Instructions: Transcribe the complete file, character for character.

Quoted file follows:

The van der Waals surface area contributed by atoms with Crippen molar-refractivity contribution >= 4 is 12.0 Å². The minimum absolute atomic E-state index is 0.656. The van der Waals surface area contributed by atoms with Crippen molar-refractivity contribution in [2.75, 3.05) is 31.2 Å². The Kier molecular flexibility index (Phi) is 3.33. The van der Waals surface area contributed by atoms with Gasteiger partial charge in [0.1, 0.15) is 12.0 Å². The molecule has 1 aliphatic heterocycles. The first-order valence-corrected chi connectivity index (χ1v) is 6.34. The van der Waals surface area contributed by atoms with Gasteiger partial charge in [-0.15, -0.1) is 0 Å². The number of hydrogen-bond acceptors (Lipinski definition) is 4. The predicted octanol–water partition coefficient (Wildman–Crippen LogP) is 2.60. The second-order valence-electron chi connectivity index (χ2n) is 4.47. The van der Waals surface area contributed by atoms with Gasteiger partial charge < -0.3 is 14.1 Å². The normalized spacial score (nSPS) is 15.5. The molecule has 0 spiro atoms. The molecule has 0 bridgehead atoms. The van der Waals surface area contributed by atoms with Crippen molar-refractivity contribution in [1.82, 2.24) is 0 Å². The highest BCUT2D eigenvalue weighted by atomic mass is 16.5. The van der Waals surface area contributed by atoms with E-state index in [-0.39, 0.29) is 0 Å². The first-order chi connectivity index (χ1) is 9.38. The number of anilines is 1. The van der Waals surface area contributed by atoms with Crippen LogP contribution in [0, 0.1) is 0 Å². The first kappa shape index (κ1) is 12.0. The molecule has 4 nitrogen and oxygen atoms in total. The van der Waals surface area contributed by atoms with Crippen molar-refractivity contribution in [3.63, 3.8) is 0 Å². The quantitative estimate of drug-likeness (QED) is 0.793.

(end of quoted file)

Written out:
The van der Waals surface area contributed by atoms with Crippen molar-refractivity contribution >= 4 is 12.0 Å². The minimum absolute atomic E-state index is 0.656. The van der Waals surface area contributed by atoms with Crippen molar-refractivity contribution in [2.75, 3.05) is 31.2 Å². The Kier molecular flexibility index (Phi) is 3.33. The van der Waals surface area contributed by atoms with Gasteiger partial charge in [0.1, 0.15) is 12.0 Å². The molecule has 1 aliphatic heterocycles. The first-order valence-corrected chi connectivity index (χ1v) is 6.34. The van der Waals surface area contributed by atoms with Gasteiger partial charge in [-0.15, -0.1) is 0 Å². The number of hydrogen-bond acceptors (Lipinski definition) is 4. The predicted octanol–water partition coefficient (Wildman–Crippen LogP) is 2.60. The second-order valence-electron chi connectivity index (χ2n) is 4.47. The van der Waals surface area contributed by atoms with Gasteiger partial charge < -0.3 is 14.1 Å². The normalized spacial score (nSPS) is 15.5. The molecule has 0 spiro atoms. The molecule has 0 bridgehead atoms. The van der Waals surface area contributed by atoms with Crippen molar-refractivity contribution in [1.82, 2.24) is 0 Å². The highest BCUT2D eigenvalue weighted by atomic mass is 16.5. The van der Waals surface area contributed by atoms with E-state index in [-0.39, 0.29) is 0 Å². The first-order chi connectivity index (χ1) is 9.38. The number of anilines is 1. The van der Waals surface area contributed by atoms with Crippen LogP contribution in [0, 0.1) is 0 Å². The first kappa shape index (κ1) is 12.0. The molecule has 4 nitrogen and oxygen atoms in total. The van der Waals surface area contributed by atoms with Crippen molar-refractivity contribution in [3.63, 3.8) is 0 Å². The quantitative estimate of drug-likeness (QED) is 0.793.